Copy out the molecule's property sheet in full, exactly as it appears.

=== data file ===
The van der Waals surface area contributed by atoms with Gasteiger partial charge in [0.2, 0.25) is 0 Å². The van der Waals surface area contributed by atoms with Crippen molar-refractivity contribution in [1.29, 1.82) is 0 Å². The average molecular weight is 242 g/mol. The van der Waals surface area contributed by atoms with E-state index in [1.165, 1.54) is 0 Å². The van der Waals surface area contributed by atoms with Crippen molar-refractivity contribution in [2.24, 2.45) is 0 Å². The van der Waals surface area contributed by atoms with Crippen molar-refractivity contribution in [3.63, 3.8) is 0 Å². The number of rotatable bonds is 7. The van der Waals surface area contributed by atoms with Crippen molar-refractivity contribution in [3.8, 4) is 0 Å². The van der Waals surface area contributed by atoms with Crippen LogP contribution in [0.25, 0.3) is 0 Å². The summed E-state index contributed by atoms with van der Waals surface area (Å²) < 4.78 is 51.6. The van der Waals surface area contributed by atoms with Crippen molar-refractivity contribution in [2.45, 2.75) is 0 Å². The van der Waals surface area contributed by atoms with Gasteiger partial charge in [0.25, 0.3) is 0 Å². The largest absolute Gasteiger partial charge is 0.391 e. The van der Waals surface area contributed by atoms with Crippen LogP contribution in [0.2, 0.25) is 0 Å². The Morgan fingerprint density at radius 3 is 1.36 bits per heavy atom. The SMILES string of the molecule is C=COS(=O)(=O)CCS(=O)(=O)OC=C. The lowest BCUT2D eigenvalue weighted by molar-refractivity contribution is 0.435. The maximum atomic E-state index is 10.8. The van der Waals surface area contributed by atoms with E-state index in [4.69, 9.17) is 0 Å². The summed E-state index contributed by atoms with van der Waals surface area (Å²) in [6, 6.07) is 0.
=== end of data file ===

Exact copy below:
The van der Waals surface area contributed by atoms with Gasteiger partial charge in [0.2, 0.25) is 0 Å². The van der Waals surface area contributed by atoms with Crippen molar-refractivity contribution in [1.29, 1.82) is 0 Å². The average molecular weight is 242 g/mol. The van der Waals surface area contributed by atoms with E-state index in [1.165, 1.54) is 0 Å². The van der Waals surface area contributed by atoms with Crippen molar-refractivity contribution in [2.24, 2.45) is 0 Å². The van der Waals surface area contributed by atoms with Crippen molar-refractivity contribution in [3.63, 3.8) is 0 Å². The number of rotatable bonds is 7. The van der Waals surface area contributed by atoms with Crippen molar-refractivity contribution in [3.8, 4) is 0 Å². The van der Waals surface area contributed by atoms with Crippen LogP contribution in [0.25, 0.3) is 0 Å². The summed E-state index contributed by atoms with van der Waals surface area (Å²) < 4.78 is 51.6. The van der Waals surface area contributed by atoms with Crippen molar-refractivity contribution in [2.45, 2.75) is 0 Å². The van der Waals surface area contributed by atoms with Gasteiger partial charge in [0.25, 0.3) is 0 Å². The largest absolute Gasteiger partial charge is 0.391 e. The van der Waals surface area contributed by atoms with Crippen LogP contribution in [0.2, 0.25) is 0 Å². The Morgan fingerprint density at radius 3 is 1.36 bits per heavy atom. The SMILES string of the molecule is C=COS(=O)(=O)CCS(=O)(=O)OC=C. The lowest BCUT2D eigenvalue weighted by molar-refractivity contribution is 0.435. The maximum atomic E-state index is 10.8. The van der Waals surface area contributed by atoms with E-state index in [4.69, 9.17) is 0 Å². The summed E-state index contributed by atoms with van der Waals surface area (Å²) in [6, 6.07) is 0.